Doctors of optometry on how to enjoy Oct. 14 eclipse in a safe way
As a preteen growing up in the 1970s, Karl Citek, O.D., M.S., Ph.D., recollects making a pinhole camera out of a small cardboard box in order to view a partial eclipse over New York City.
“I don't remember exactly what year it occurred,” Dr. Citek says now. “But I know that even then we were warned not to look directly at it. Eclipse glasses were not readily available then as they are today. The experience, and the moon landings at the time, cemented my desire to learn more about space, the (NASA) space program and science in general!”
The first eclipse that Tyson Brunstetter, O.D., Ph.D., MBA, remembers took place in the mid-1980s. He was about 12 years old.
“We had talked about the eclipse at school for weeks beforehand, and I was extremely excited to see it,” says Dr. Brunstetter, who is now an aerospace optometrist at NASA Johnson Space Center in Houston, Texas. “But I didn’t have any eclipse glasses. Easy solution: I built a simple pinhole projector to view the eclipse indirectly, and it worked perfectly. This was one of my first introductions to the science of optics, and I guess I’ve been hooked ever since. I think I was as impressed with the pinhole viewer as I was with the solar eclipse.”
Some things don’t change—one, both doctors of optometry still appreciate the celestial event and, two, they heed the warnings about not staring directly at an eclipse. But now Drs. Citek and Brunstetter are the ones giving the sage advice on watching eclipses.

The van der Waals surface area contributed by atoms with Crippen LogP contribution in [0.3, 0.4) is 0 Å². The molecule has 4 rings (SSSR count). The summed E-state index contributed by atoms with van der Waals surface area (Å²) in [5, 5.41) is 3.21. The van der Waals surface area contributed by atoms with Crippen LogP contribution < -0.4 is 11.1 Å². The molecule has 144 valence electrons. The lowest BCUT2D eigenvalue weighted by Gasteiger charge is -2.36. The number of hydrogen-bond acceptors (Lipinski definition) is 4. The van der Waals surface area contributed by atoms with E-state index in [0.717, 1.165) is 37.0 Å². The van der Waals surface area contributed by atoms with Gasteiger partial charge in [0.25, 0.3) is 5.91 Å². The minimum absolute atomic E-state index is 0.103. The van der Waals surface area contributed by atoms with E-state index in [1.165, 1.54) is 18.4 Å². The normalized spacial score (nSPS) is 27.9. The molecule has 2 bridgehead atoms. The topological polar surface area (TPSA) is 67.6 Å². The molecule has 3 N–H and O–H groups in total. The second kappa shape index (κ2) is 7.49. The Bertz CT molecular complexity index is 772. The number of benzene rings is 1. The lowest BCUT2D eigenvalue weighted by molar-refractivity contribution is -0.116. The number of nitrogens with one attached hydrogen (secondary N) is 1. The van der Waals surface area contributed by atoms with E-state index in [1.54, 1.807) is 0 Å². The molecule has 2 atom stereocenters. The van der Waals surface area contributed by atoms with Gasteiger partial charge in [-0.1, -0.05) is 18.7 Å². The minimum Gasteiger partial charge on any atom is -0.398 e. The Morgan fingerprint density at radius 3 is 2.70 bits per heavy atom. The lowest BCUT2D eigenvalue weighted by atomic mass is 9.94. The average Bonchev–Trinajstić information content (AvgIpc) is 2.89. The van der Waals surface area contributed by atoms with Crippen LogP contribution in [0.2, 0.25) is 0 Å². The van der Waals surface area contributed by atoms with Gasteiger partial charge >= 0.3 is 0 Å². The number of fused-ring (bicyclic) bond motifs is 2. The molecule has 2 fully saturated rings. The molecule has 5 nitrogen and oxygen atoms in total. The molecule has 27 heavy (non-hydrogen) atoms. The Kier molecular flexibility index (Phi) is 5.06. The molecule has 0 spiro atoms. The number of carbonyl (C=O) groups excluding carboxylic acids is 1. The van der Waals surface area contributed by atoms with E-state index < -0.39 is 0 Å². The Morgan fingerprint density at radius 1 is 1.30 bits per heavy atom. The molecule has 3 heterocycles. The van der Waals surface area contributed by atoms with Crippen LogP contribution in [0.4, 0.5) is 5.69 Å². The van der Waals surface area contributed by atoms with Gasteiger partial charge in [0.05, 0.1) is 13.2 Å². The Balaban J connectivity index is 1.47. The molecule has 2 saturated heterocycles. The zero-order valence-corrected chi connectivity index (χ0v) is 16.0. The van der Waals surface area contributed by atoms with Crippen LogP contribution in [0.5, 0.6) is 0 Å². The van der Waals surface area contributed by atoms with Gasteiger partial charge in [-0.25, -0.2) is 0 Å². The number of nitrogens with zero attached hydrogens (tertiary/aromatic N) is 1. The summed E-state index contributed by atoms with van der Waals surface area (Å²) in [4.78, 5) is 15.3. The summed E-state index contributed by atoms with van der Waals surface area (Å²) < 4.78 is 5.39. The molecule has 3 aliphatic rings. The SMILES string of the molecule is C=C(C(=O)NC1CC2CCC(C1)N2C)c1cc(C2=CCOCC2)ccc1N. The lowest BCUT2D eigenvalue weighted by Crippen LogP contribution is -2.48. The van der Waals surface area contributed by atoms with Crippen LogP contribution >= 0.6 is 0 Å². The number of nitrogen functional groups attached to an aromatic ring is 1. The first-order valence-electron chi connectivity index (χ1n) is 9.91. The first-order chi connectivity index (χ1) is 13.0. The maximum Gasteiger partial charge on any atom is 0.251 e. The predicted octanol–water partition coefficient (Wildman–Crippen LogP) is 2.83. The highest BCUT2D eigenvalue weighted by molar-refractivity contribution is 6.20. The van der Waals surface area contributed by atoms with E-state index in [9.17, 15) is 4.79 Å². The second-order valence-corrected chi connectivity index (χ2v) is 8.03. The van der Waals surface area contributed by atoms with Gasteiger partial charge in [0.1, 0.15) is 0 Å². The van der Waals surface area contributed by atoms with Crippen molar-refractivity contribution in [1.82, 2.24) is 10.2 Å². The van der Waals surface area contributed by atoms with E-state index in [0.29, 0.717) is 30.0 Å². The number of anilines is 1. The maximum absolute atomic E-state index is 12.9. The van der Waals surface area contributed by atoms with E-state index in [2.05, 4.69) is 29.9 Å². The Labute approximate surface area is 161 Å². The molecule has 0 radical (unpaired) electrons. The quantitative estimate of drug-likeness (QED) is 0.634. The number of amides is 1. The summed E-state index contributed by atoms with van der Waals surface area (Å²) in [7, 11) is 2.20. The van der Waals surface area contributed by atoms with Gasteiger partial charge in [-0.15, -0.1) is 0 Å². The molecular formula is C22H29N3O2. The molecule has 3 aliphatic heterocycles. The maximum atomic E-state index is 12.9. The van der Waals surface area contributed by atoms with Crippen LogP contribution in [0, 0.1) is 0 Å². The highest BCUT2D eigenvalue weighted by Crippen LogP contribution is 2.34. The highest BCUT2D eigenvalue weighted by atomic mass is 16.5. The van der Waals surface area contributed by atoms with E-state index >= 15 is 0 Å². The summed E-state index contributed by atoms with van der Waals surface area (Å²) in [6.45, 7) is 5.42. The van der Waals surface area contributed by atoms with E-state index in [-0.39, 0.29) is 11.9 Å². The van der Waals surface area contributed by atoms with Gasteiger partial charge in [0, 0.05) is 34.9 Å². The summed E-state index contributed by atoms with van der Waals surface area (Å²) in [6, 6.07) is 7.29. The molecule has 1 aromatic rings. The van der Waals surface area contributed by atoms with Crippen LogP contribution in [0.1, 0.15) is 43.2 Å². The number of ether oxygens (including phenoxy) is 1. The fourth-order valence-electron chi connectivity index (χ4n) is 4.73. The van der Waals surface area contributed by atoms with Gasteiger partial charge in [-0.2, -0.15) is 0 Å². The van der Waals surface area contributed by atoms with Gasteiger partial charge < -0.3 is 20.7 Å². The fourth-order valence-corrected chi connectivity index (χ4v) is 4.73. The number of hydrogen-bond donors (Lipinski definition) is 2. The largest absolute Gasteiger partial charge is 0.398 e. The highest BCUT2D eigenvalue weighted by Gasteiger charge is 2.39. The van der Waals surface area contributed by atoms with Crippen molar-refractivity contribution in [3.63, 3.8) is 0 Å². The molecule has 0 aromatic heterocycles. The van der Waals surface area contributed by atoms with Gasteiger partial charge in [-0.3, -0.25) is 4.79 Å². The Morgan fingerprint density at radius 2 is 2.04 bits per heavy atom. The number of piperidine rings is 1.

On Oct. 14, an annular solar eclipse will occur when the Moon passes between the Sun and Earth while it is at its farthest point from Earth. Because the Moon is farther away from Earth, it appears smaller than the Sun and does not completely cover the star—creating a “ring of fire” effect. The eclipse will be visible across the North, Central and South Americas. In the U.S., its path of annularity (about 125 miles wide including 6.6 million people, according to Dr. Citek) will be from the coast of Oregon to the Texas Gulf Coast. (Mark your calendars for April 8, 2024, for a total solar eclipse.)
View the eclipse safely
The eclipse may be free but there could be a price to pay—if eclipse watchers don’t take the proper precautions to see the show in the sky safely.
“I don’t know anyone who doesn’t love the experience of a solar eclipse,” Dr. Brunstetter says. “But simple safety precautions need to be followed to protect our fragile retinas during the event. This is especially true for children who might be tempted to stare at the eclipse with an unprotected eye. The eye’s optical components are designed to capture visible light, to greatly condense it and to focus it directly on the retina; this initiates the process that we call ‘vision.’ But when extreme light levels—like those coming directly from the sun—pass through the eye, the highly-focused beam has the potential to burn the retina and induce an area of permanent vision loss.”
Dr. Citek agrees. Wearing eye protection is “common sense,” he says. And what happens if you don’t?